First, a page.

You might have heard that Google’s browser, Chrome, has started to warn net-surfers when they have entered any HTTP site. The need for HTTPS sites is greater than ever. But you might not know what that means, or how that affects you, and that’s what we are here to help you with today!
Let’s back up a second and talk about the difference between HTTP sites and HTTPS sites. When you enter a website’s url address into your browser of choice, you typically just start with “www”, and then fill in the name of the website (like your favourite Cat Bowties Boutique), throw in a splash of .com or .ca (shop local!), and hit enter. What you may not have noticed is that, once you hit enter, the url autofills with either http:// or https:// before the www.
So what’s the difference between HTTP and HTTPS?
HTTP stands for Hypertext Transfer Protocol, which is the most meaningless word salad us regular folks have seen since we last read a transcript of one of Donald Trump’s speeches. But it does actually mean something. Data needs to travel between your web browser and the website you are trying to visit (in our example, http://www.catbowtieboutique.com). With HTTP, the data is being sent in regular text. This means it can be intercepted and easily read. Not a big deal when you are simply browsing cat bowties, but significantly more important when you enter your credit card information to buy that lovely paisley tie that matches your cat’s eyes.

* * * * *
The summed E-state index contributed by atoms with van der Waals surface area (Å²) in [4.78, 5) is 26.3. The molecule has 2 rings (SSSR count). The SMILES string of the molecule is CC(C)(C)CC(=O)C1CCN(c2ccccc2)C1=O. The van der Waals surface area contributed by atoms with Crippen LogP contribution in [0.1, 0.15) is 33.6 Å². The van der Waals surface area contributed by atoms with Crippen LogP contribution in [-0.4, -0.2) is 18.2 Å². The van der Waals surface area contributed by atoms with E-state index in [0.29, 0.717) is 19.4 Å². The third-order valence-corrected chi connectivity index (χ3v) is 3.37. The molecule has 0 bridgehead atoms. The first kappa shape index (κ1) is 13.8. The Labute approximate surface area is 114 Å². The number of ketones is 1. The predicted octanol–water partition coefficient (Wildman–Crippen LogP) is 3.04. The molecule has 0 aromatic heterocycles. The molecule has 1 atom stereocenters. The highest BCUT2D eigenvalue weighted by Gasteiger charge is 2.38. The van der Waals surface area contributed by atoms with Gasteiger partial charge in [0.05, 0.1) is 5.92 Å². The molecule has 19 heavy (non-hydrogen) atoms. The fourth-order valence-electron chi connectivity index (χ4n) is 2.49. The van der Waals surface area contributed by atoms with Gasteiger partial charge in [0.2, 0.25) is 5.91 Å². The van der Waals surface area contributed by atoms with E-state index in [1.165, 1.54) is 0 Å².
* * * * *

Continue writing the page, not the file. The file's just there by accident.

This is where HTTPS comes in. The “S” in “HTTPS” stands for Secure. That S makes sure that your data travels safely to its destination – it essentially acts like a burly bodyguard, guiding your information through the mean streets of the internet, protecting it from harm. The data is encrypted – it is no longer in plain text, but in a hard to understand code.
But the benefits don’t end at simple security. HTTPS connections are actually faster. And for websites, this is really important –even a 1 second delay in how fast your website loads can reduce your client conversion by 7%.
Don’t have an HTTP site? It will now be flagged by Chrome
If you visit HTTP sites (or, maybe more importantly, if people visit your HTTP site), Chrome will now warn you and your potential customers that the site isn’t secure. This doesn’t necessarily mean the site is dangerous, just that there is a stronger potential for danger, and that you should be careful with sensitive information.
You can check out your site right now – on Chrome – and see if it has a secure padlock before the url box. If not, it might say “Not Secure” like the picture. If you have an out-of-date version of Chrome, it might simply have the “information” icon, with a drop-down warning that the site is not secure. Essentially, anything but a padlock means you need to take some steps to ensure your site is secure. Easier still, type https:// before your web address. If you don’t have the right “certificates”, you won’t be able to access the site on Chrome.
How do you get an HTTPS address?